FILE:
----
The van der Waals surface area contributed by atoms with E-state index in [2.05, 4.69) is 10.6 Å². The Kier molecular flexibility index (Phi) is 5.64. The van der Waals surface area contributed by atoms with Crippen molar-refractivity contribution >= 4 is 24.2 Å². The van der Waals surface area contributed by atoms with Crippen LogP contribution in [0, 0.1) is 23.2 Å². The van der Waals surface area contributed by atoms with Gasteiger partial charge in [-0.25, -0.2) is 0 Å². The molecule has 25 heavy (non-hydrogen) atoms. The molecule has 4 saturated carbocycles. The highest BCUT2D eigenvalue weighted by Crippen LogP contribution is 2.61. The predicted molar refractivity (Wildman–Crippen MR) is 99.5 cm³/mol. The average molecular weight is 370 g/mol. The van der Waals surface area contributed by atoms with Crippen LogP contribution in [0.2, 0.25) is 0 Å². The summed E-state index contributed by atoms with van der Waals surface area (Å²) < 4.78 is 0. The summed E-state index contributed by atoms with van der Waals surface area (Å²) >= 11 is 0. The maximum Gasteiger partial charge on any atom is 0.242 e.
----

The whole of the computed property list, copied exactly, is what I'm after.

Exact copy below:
The van der Waals surface area contributed by atoms with E-state index in [2.05, 4.69) is 10.6 Å². The Kier molecular flexibility index (Phi) is 5.64. The van der Waals surface area contributed by atoms with Crippen molar-refractivity contribution >= 4 is 24.2 Å². The van der Waals surface area contributed by atoms with Crippen LogP contribution in [0, 0.1) is 23.2 Å². The van der Waals surface area contributed by atoms with Gasteiger partial charge in [-0.25, -0.2) is 0 Å². The molecule has 25 heavy (non-hydrogen) atoms. The molecule has 4 saturated carbocycles. The highest BCUT2D eigenvalue weighted by Crippen LogP contribution is 2.61. The predicted molar refractivity (Wildman–Crippen MR) is 99.5 cm³/mol. The average molecular weight is 370 g/mol. The van der Waals surface area contributed by atoms with Crippen LogP contribution in [0.2, 0.25) is 0 Å². The summed E-state index contributed by atoms with van der Waals surface area (Å²) < 4.78 is 0. The summed E-state index contributed by atoms with van der Waals surface area (Å²) >= 11 is 0. The maximum Gasteiger partial charge on any atom is 0.242 e.